Making the Second Ghetto: Race and Housing in Chicago, 1940-1960

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CUP Archive, Sep 30, 1983 - History - 362 pages
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This book analyses the expansion of Chicago's Black Belt during the period immediately following World War II. Even as the civil rights movement swept the country, Chicago dealt with its rapidly growing black population not by abolishing the ghetto, but by expanding and reinforcing it. The city used a variety of means, ranging from riots to redevelopment, to prevent desegregation. The result was not only the persistence of racial segregation, but the evolution of legal concepts and tools which provided the foundation for the nation's subsequent urban renewal effort and the emergence of a ghetto now distinguished by government support and sanction. This book not only extends our knowledge of the evolution of race relations in urban America, but adds a new dimension to our perspective on the civil rights era - an age marked by the rise of Martin Luther King, Jr. and the explosion of northern cities in the wake of his assassination.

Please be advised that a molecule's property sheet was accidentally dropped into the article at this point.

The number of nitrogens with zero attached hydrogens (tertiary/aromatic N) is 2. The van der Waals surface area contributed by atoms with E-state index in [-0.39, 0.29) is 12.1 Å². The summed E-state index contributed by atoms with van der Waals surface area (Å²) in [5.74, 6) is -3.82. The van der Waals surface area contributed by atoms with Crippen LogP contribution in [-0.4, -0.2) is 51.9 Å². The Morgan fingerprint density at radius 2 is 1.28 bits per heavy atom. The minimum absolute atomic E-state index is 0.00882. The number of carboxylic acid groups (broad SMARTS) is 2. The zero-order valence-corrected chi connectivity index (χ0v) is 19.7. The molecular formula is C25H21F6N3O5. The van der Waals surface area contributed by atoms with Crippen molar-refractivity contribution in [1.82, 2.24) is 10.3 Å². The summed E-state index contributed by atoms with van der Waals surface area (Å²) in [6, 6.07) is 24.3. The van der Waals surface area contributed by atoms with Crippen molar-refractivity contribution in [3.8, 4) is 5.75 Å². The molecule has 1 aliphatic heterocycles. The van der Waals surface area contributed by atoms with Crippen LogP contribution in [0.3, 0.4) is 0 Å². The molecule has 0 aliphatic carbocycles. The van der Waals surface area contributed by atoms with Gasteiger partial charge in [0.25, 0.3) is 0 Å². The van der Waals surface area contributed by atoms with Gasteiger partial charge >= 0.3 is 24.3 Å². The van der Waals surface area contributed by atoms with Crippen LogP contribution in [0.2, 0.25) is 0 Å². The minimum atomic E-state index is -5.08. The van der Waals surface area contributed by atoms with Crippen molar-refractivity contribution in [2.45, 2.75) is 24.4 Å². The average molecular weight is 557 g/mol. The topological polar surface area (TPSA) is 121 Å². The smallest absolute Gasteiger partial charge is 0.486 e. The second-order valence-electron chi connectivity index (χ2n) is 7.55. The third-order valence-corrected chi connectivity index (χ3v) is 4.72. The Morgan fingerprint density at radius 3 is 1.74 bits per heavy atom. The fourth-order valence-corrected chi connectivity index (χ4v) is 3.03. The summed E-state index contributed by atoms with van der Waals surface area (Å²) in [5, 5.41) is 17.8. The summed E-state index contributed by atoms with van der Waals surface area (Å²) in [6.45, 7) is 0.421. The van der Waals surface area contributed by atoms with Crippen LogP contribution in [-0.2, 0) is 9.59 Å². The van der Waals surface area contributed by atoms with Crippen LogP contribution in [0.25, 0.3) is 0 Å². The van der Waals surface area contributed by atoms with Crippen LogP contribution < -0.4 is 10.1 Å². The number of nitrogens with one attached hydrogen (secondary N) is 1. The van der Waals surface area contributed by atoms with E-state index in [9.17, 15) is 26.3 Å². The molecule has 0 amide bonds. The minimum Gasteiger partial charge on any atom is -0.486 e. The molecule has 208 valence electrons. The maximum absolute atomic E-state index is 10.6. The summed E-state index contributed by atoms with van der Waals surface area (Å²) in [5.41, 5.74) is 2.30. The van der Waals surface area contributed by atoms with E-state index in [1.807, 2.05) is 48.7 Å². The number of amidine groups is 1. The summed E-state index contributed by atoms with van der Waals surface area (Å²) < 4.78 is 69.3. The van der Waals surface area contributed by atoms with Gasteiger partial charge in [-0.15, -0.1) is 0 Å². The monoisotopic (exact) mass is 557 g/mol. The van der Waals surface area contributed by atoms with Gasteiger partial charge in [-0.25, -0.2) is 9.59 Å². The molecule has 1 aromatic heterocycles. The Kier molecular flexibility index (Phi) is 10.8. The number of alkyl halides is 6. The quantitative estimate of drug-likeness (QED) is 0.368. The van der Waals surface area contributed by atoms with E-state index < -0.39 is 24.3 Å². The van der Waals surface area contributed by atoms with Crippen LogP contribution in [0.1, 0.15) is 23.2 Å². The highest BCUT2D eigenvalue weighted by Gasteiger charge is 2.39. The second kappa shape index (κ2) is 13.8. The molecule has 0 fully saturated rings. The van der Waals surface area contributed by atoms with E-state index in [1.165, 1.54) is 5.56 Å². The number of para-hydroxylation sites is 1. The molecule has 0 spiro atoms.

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Contents

The second ghetto and the dynamics of neighborhood
1
An era of hidden violence
40
Friends neighbors and rioters
68
downtown strikes back
100
Hyde Park and the University
135
white unity and the color line
171
Making the second ghetto
212
Chicago and the nation
259
Notes
276
Index
349
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